I am pleased to present the fourth book in the series based on material from the Dvoretsky-Yusupov school for talented young players. For those who are not familiar with the previous volumes (Secrets of Chess Training, Secrets of Opening Preparation and Secrets of Endgame Technique), I should explain that we held several thematic sessions of the school, devoted to the most important directions of chess improvement. We did not have sufficient time to pass on all the necessary specific knowledge, and indeed, this could not have happened - the process of chess development is practically without limit. We set ourselves the aim of disclosing the deficiencies in the pupils' play, helping them to eliminate them, demonstrating the most effective ways of studying chess, and acquainting them with the most general mechanisms, ideas and methods of playing. All the books in this series are based on this approach, the one before you being no exception. It is devoted to the improvement of positional mastery.
Even adults sometimes naively believe in the existence of some mysterious key to rapid success. The authors of many books happily exploit this delusion, asserting that they know of such a single correct way - new, original, and also hitherto secret. In fact there are many ways to the goal, but not one of them is easy. You need to master various methods of working on chess, and skilfully combine them depending on your tastes and individual traits, strength and style of play. I hope that the present book, like the previous ones, will help you to do this.
In the first and second parts of the book the authors acquaint the readers with various aspects of positional play, approaches to the development of positional mastery, and methods of looking for positional solutions. You will see that sometimes it even makes sense to consider one and the same problem in different ways - like, for example, the conceptions of play on opposite wings in the lectures of Artur Yusupov and Alexey Kosikov.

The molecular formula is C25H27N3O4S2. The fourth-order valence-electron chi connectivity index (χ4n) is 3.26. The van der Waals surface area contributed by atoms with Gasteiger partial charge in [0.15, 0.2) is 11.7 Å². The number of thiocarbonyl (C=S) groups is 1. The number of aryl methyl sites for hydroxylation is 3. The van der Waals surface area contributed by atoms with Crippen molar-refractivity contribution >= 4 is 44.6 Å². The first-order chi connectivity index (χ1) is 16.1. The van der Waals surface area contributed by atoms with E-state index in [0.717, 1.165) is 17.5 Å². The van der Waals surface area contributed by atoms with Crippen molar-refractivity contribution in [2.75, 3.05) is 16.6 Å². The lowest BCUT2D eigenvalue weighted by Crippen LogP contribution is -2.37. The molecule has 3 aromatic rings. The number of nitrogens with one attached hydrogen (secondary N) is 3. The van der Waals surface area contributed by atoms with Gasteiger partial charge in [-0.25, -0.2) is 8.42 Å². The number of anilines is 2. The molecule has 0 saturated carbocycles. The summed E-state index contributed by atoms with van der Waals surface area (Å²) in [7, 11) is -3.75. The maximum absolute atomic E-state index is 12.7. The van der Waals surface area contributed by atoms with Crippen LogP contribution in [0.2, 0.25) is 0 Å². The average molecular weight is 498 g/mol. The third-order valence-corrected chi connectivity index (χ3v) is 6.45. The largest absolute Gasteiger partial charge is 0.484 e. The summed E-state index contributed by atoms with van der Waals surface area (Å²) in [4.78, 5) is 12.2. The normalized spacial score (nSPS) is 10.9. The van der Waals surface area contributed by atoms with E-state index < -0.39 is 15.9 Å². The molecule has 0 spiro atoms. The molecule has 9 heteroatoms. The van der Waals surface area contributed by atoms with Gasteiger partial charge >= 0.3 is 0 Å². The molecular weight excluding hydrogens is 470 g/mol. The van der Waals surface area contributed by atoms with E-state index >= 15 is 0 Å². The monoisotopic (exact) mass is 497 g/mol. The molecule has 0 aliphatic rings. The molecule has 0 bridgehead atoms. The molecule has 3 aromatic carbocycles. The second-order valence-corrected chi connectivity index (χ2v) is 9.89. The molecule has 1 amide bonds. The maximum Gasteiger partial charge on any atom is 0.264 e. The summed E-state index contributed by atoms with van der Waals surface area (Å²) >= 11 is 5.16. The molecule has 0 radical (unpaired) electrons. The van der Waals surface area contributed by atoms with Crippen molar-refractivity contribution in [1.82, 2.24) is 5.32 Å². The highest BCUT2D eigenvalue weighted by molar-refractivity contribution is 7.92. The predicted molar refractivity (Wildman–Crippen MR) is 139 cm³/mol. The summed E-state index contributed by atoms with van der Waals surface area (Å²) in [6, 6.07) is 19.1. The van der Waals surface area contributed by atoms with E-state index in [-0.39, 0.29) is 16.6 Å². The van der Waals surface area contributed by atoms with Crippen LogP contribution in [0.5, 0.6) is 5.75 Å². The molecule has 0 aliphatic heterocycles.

Among the ideas developed in my own lectures, I advise you to pay particular attention to the topic 'Prophylactic thinking'. Why this topic is exceptionally important for the over-the-board player is something you will understand after reading the corresponding lecture.
Chess is a practical skill. Here theory alone is insufficient - purposeful training work is also necessary (a very important principle of effective work on chess!). The program of each session of the school invariably included not only lectures, but also training exercises. You will find a description of these exercises in the first and third parts of the book.
The session of the school, on which the material in the given book is based, was held in early 1992. Among those who took part in it were the talented young masters (soon to become grandmasters) Vladimir Kramnik and Igor Khenkin. They not only attended many classes, but also themselves read a lecture. At first sight their lecture seems to be purely about the opening. However, while explaining the theory of certain variations of the Dutch Defence, at the same time Kramnik and Khenkin expressed their understanding of the situations arising here, and the inherent strategic ideas. This is how modern players master typical positions, characteristic of the openings they employ. Another approach to the study of typical middlegame positions is employed in my lecture, included in the same third part of the book.
The fourth part is devoted to the purely practical implementation of various principles of positional play. In it an analysis is given of some strategically complicated games, played in top-level events. Here too it is interesting to compare the ways of thinking and the approaches to the taking of decisions of such outstanding grandmasters as Artur Yusupov and Evgeny Bareev.